Halloween is basically built for the hacker. Besides the obvious fabrication of absurd costumes, there’s also the chance to showcase your skills, be they mechanical, audio, or video. It’s also a great time to show off our coolest tricks to inspire the young proto-hackers. If you need inspiration, we’ve got 150 ideas.
My personal problem with Halloween, though, is that I always start at the last minute, and my ideas far outreach my time budget. Or because it’s all done in the last minute, a whole bunch of ideas that should “just work” in theory run into the immovable object that is practice. At least that’s what happened with last year’s spooky sound effects — my son and I spent so much time collecting and recording scary audio samples that I ran out of time while still getting the sensitivity on the motion detector set just right, and then the battery died halfway through the night.
But this year will be different, I swear! I’m going to get it done early and test it out, with the luxury of time to debug the inevitable spiders. And you can swear too. Get started now on your Halloween project. Or at least next weekend.
What’s your favorite Halloween Hack?
If you need any more encouragement to fire up your black and orange hacking machine, think of Hackaday.io’s Halloween Hackfest. It runs until Oct 28, and all you have to do to enter is document your Halloween project on IO and press the “Submit” button. The deadline is the 28th, which still gives you a couple of nights to debug whatever didn’t work before the real deal. Prizes are shopping sprees at Digi-Key, and Adafruit is doubling the gift certificate if you use any Adafruit parts in the build.
If you don’t give a pumpkin about stupid ol’ Halloween, that’s cool too. (Grinch!) The 2021 Hackaday Prize has entered the final wildcard round. If your project didn’t fit in any of the previous categories, I’m pretty sure it’ll fit just fine in the anything-goes phase. Go nuts. We’d love to see what you’re working on.
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This mirror will spook your guests with a variety of static and animated images. It includes a proximity sensor so the images will not appear until someone comes close enough to see themselves in the looking glass.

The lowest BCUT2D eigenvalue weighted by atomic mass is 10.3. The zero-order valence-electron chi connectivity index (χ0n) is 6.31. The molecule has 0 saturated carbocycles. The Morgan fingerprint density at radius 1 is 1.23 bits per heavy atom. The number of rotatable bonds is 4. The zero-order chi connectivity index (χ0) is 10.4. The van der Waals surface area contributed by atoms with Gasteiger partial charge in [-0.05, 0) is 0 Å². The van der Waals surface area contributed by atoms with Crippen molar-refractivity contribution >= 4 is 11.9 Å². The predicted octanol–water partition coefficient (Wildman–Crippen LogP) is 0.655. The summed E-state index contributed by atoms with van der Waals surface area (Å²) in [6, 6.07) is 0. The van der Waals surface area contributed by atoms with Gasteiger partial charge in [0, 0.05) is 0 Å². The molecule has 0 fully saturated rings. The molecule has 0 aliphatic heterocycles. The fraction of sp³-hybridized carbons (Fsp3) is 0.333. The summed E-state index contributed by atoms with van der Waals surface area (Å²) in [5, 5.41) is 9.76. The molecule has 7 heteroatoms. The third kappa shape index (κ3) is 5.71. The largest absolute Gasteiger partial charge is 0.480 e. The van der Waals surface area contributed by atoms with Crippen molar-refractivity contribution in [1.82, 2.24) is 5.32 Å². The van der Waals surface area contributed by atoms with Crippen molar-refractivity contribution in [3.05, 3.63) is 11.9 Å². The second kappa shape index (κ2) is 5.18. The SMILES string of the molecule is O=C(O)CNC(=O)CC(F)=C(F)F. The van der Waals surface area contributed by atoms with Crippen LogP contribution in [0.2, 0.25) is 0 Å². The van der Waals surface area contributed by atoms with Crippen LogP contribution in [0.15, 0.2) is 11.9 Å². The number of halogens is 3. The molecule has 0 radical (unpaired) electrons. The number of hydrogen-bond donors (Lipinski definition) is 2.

The electronic parts are quite easy to put together. There is a 32×32 RGB LED matrix mounted on the back of the mirror. It is driven by an IOIO board with some custom firmware written by [Ytai], the creator of that board who happens to live next door to [Alinke]. Where this starts to get interesting is when [Alinke] was working on the mirror to make the LEDs visible from the front. He used a razor knife to put hundreds of scratches in the varnish on the back. This lets just enough light through to see the LEDs, but keeps the mirrored surface reflective. See for yourself in the clip after the break.
The images are fed to the IOIO board by an Android device. We think this could have a lot of use after Halloween as a weather display or news ticker. Perhaps you could even feed it from your diy Android thermostat.
Each eye is made up of a ping-pong ball and an LED. But that alone won’t be very spook as the entire ball will glow rather brightly. So he spiced things up a bit by masking off the shape of a pupil and spraying the balls black. The vertical slit seen in white above will glow red like a demon in the night.
The LEDs are driven by an ATtiny85 running the Arduino bootloader. [Vato] found there was plenty of space two write code which fades the eyes in and out using PWM. This happens at random intervals for each of the four pairs he is driving.
We’ve seen a similar project that used oversized LEDs as the eyes. But we really like the idea of using a diffuser like this one. See it in action after the break.